A conservationist is someone who advocates or practices the sustainable and careful use of natural resources. Foresters who prudently manage forests, hunters and fishers who harvest wild animal populations sustainably, and farmers who practice the wise use of soil and water are all conservationists. Citizens who are concerned about the use of natural resources are also conservationists and sometimes they assert that the activities of foresters, fishers, farmers, and other natural resource users are not prudent, sustainable, or wise. In theory, arguments over who is, or is not, a conservationist should turn on the issue of what is sustainable. In practice, most foresters, farmers, ranchers, and others – many of whom are careful stewards of the lands and waters they control – have ceded the title “conservationist” to their critics.
A preservationist advocates allowing some places and some creatures to exist without significant human interference. Most people accept the idea that conservation encompasses setting aside certain areas as parks and protecting certain species without harvesting them. The divisive issues are: how many and which areas, and which species. Many resource users believe that enough areas have already been closed to economic use, and they use “preservationist” as a negative term for people they consider to be extremists. Ironically, in the case of some set asides, like marine reserves, their preservation boosts fish harvests in surrounding areas. Nevertheless, because of this pejorative use, relatively few people call themselves preservationists. People who find themselves labeled preservationists by others usually prefer to think of preservation as just one plank in their platform as conservationists.
An environmentalist is someone who is concerned about the impact of people on environmental quality in general. Air and water pollution are often the proximate concerns; human overpopulation and wasteful use of resources are the ultimate issues. There is enormous overlap between environmentalists and conservationists. Many environmentalists would say that environmentalism encompasses conservation, while many conservationists would say the reverse. The difference is a matter of emphasis. By focusing on air and water pollution and their root causes, environmentalists often emphasize urban, suburban, and agricultural situations where human‐induced problems and human well‐being are paramount. Because conservationists focus on natural resource use, they tend to emphasize the rural areas and wildlands where natural resources are most abundant, as well as associated ecosystems and organisms, including people who might live there.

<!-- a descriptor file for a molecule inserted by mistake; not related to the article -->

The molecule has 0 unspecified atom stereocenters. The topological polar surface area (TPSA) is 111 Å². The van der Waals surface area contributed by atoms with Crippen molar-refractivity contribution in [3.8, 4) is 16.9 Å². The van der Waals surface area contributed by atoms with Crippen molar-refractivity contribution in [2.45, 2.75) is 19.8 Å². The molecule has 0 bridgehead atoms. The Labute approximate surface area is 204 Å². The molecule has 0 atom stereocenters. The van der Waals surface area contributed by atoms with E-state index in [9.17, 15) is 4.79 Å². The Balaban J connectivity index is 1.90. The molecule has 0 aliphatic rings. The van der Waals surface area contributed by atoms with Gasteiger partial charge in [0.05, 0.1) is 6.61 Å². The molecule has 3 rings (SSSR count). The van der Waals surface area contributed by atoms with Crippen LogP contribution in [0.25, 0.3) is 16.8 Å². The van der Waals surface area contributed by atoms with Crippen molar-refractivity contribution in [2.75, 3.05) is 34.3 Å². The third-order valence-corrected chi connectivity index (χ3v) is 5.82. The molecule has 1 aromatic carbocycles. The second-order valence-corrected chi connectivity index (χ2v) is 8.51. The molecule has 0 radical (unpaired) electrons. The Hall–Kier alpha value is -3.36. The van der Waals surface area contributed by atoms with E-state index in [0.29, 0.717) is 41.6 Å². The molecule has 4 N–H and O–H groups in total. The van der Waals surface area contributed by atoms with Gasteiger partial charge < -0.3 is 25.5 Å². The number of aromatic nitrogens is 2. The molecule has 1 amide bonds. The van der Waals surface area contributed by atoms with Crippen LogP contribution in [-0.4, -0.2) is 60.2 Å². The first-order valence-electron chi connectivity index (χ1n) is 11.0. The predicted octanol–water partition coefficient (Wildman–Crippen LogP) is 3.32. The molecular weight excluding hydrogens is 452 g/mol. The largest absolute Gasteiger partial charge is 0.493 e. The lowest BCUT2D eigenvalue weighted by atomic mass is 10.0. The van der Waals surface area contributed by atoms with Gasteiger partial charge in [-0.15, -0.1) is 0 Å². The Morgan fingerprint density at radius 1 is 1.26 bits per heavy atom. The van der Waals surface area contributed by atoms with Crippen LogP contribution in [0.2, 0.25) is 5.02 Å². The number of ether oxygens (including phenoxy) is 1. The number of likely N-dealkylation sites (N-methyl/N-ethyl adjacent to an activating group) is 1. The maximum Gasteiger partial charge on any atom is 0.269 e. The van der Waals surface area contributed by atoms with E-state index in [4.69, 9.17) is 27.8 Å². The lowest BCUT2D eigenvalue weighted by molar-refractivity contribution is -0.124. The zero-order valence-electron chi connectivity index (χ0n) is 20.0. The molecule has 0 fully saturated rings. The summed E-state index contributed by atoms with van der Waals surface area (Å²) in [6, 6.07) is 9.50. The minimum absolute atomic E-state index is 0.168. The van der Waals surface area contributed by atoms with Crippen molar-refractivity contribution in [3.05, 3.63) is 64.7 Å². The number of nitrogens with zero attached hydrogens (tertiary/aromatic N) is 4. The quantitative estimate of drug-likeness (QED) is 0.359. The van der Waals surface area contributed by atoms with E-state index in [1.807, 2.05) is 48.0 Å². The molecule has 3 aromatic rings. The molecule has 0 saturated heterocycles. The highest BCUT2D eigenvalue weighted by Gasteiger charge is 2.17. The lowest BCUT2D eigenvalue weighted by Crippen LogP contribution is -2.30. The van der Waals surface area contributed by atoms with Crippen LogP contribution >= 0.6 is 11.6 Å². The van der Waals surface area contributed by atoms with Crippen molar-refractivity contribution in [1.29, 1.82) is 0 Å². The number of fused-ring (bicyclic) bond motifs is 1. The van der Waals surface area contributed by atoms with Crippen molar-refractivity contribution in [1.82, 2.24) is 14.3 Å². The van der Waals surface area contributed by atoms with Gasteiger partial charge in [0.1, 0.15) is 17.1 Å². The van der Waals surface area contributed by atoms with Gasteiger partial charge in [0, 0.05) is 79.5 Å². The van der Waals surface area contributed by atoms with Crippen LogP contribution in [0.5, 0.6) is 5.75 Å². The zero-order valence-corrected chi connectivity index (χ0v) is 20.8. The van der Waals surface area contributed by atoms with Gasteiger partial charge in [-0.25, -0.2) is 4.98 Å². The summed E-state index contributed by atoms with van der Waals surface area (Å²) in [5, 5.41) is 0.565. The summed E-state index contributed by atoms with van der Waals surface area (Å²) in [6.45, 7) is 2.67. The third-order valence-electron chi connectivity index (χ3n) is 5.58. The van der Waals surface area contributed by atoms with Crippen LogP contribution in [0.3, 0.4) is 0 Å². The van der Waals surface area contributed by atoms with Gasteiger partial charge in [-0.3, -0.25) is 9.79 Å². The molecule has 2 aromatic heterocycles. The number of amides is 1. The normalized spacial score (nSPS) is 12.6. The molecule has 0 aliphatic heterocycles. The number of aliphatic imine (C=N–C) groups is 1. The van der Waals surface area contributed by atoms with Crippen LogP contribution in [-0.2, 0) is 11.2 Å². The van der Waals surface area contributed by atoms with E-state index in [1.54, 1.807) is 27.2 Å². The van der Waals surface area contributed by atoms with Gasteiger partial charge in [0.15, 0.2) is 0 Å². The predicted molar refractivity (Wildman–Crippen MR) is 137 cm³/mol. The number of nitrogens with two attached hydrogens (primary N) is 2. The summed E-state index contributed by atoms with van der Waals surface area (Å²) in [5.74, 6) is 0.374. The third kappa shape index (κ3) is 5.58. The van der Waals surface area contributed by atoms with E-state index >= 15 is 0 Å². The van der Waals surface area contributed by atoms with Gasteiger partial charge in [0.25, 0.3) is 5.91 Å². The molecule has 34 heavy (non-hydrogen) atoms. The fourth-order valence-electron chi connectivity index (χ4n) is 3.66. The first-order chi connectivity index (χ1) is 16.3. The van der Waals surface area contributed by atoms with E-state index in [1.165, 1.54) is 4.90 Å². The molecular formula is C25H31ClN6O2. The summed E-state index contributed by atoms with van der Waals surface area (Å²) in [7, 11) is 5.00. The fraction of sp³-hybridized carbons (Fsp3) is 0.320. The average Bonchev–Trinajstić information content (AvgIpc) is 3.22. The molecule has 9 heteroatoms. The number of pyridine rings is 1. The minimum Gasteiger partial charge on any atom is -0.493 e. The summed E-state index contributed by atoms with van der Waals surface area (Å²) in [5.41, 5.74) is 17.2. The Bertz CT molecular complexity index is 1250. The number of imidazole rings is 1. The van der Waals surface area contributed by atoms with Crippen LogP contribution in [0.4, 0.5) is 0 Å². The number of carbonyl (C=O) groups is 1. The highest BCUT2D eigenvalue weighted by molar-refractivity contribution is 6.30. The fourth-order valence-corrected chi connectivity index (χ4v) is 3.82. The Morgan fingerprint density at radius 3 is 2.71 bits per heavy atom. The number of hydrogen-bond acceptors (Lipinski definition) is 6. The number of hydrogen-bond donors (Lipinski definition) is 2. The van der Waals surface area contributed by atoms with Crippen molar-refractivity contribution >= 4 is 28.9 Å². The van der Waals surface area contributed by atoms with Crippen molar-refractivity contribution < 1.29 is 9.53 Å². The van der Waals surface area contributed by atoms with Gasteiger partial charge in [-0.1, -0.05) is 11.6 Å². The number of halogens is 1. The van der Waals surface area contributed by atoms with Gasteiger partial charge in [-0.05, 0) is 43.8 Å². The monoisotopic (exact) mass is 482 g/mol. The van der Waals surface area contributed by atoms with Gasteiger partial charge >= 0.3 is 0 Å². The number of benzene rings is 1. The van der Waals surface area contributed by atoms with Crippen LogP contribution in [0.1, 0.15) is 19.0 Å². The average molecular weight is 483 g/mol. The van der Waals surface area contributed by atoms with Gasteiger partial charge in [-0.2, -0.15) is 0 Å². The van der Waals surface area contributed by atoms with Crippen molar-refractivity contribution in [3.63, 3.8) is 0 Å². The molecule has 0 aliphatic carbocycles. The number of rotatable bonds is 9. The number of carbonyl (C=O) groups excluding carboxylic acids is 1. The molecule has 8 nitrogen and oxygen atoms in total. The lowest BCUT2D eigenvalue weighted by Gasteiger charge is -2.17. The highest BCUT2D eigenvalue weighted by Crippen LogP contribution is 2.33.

Traditionally, an ecologist is a scientist who studies the relationships between organisms and their environments. However, in the 1970s when concern for the environment first bloomed widely around the planet, the term developed a second meaning when the public failed to distinguish between environmentalists (activists) and the scientists (ecologists) who provided the scientific basis for the environmental movement. Now “ecologist” is often used in the popular press as a synonym for “environmentalist.” Given this, a broader definition of an ecologist is a person who is concerned about the relationships between organisms (including people) and their environments.
Recently, these distinctions have become controversial and fuzzy, following a call for a “new conservation” that focuses on the benefits that nature provides for people (Kareiva and Marvier 2012) and the ways that people and nature depend on one another. This “conservation for people” movement is controversial because other people believe that conservation should also recognize the intrinsic value of nature (see next section). It is fuzzy because people on both sides of the argument have lost sight of the fact that the origins of conservation (also see next section) were largely centered on human welfare (Hunter et al. 2014).
In summary, ever‐evolving attitudes and perceptions are at the root of the confusion over who are conservationists, preservationists, environmentalists, and ecologists; each term persists because it has some utility in describing the diverse ways people interact with their environment.

A Brief History of Conservation

The roots of conservation are lost in prehistory (Fig. 1.1). No doubt there was a time when human reason, growing ever more sophisticated through the millennia, began to extend the idea of deferred gratification (“save this fruit to eat tomorrow rather than now”) over much longer periods. Keep in mind that for 99% of our history as a species we were living in small, self‐regulating g...